Mismatch Between Experience and Jobs Available May Be Keeping Unemployment Rate High

One reason the unemployment rate remains stubbornly high has less to do with the number of job openings than with the number of workers qualified to fill them. That’s what online job data recently compiled by the Wall St. Journal suggest.

The number of online job openings now stands at 4.7 million and of these many require specialized experience, the data from Indeed, Inc. show. For example, accounting and consulting giants Deloitte and PriceWaterhouseCoopers LLC are adding to staff as more employers are seeking their services. The most needed professionals at PwC will have six to eight years experience. Deloitte meanwhile, needs experts in areas such as mergers and acquisitions, health care and information technology. 

AT&T “is scouring for highly technical workers and retail sales people, ” in such areas as network engineering and cloud computing, while also looking to fill retail jobs at its 2,300 U.S. stores selling cell phones and other gadgets.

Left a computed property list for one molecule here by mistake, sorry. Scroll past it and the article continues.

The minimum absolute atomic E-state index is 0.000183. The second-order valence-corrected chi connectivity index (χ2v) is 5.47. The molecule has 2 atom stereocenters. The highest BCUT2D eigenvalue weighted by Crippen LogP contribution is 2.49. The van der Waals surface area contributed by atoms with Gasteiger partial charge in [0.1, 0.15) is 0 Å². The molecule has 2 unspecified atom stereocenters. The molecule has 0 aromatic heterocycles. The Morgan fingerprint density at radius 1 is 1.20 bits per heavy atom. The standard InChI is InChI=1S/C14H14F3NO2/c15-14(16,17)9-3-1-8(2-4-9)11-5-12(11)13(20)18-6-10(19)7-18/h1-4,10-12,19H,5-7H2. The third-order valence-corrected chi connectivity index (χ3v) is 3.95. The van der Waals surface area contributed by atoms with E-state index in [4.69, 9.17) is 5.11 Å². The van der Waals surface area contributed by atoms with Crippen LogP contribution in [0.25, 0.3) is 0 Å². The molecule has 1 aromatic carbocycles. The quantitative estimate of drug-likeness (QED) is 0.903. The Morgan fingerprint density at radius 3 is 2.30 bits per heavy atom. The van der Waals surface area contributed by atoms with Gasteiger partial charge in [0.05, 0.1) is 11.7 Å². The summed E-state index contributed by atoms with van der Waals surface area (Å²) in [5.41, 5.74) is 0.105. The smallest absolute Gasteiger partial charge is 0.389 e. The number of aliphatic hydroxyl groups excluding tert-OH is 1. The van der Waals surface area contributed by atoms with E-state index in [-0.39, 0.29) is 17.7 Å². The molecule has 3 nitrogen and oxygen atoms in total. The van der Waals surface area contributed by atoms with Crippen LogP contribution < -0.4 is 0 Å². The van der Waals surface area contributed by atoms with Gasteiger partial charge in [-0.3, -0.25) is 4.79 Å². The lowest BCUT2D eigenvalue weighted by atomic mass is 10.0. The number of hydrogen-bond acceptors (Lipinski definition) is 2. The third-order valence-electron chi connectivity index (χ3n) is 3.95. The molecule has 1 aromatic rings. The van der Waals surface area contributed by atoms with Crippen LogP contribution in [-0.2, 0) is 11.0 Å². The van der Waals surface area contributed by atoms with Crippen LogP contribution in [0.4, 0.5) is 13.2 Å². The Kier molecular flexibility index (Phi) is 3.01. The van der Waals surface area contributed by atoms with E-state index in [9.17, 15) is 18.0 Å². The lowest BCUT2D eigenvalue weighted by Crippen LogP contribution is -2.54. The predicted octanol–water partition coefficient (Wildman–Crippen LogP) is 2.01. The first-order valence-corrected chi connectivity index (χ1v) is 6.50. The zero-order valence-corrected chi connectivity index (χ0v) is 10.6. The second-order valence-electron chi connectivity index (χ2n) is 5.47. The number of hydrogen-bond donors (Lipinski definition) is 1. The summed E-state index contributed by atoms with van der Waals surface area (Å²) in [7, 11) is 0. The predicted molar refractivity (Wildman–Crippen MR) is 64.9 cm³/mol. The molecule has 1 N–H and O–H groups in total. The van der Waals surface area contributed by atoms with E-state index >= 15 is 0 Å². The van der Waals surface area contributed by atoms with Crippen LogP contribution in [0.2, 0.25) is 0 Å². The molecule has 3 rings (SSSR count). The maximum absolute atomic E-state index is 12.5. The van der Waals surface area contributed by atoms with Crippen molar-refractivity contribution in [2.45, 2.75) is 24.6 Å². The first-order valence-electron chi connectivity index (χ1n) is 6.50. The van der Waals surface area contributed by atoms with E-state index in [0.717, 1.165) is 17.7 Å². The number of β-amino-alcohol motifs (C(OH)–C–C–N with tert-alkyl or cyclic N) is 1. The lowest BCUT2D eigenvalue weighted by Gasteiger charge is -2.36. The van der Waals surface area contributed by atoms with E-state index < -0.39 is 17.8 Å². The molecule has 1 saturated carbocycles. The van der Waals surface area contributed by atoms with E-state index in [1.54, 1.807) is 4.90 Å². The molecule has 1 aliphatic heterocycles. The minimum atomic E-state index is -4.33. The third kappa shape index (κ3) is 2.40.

WellPoint, Inc., an Indianopolis-based health insurer, needs IT specialists, registered nurses, actuaries, insurance-policy underwriters, sales people and call-center employees, while Science Applications International Corp. of McLean, Va., has openings for intelligence analysts, including translaters and data analysts, engineers; cyber-security experts, and project managers. Many of these require at least a 4-year college degree and U.S. government security clearance.

And so on.

Until we better match available openings with qualifications, we’ll either continue to have an abnormally high unemployment rate or employers may have to compromise and hire workers who may not have all the experience they want but who can be trained and mentored to acquire the experience while on the job.

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